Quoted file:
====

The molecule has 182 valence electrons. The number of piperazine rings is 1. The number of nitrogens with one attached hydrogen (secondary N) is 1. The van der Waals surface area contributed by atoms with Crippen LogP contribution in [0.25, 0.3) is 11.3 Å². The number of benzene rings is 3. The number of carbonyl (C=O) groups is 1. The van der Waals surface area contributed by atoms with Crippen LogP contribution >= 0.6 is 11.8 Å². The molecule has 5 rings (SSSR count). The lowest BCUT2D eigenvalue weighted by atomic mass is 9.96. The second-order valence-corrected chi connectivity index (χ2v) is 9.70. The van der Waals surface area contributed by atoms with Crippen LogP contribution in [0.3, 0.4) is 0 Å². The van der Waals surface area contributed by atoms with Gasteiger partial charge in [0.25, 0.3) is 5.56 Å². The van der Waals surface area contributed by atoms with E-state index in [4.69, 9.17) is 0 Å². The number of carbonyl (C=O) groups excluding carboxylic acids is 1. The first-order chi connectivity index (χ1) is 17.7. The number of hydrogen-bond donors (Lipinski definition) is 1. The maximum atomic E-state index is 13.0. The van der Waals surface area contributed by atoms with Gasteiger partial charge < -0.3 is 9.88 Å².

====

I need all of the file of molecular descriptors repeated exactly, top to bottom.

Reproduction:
The molecule has 182 valence electrons. The number of piperazine rings is 1. The number of nitrogens with one attached hydrogen (secondary N) is 1. The van der Waals surface area contributed by atoms with Crippen LogP contribution in [0.25, 0.3) is 11.3 Å². The number of benzene rings is 3. The number of carbonyl (C=O) groups is 1. The van der Waals surface area contributed by atoms with Crippen LogP contribution >= 0.6 is 11.8 Å². The molecule has 5 rings (SSSR count). The lowest BCUT2D eigenvalue weighted by atomic mass is 9.96. The second-order valence-corrected chi connectivity index (χ2v) is 9.70. The van der Waals surface area contributed by atoms with Crippen LogP contribution in [0.3, 0.4) is 0 Å². The van der Waals surface area contributed by atoms with Gasteiger partial charge in [0.25, 0.3) is 5.56 Å². The van der Waals surface area contributed by atoms with E-state index in [4.69, 9.17) is 0 Å². The number of carbonyl (C=O) groups excluding carboxylic acids is 1. The first-order chi connectivity index (χ1) is 17.7. The number of hydrogen-bond donors (Lipinski definition) is 1. The maximum atomic E-state index is 13.0. The van der Waals surface area contributed by atoms with Gasteiger partial charge < -0.3 is 9.88 Å².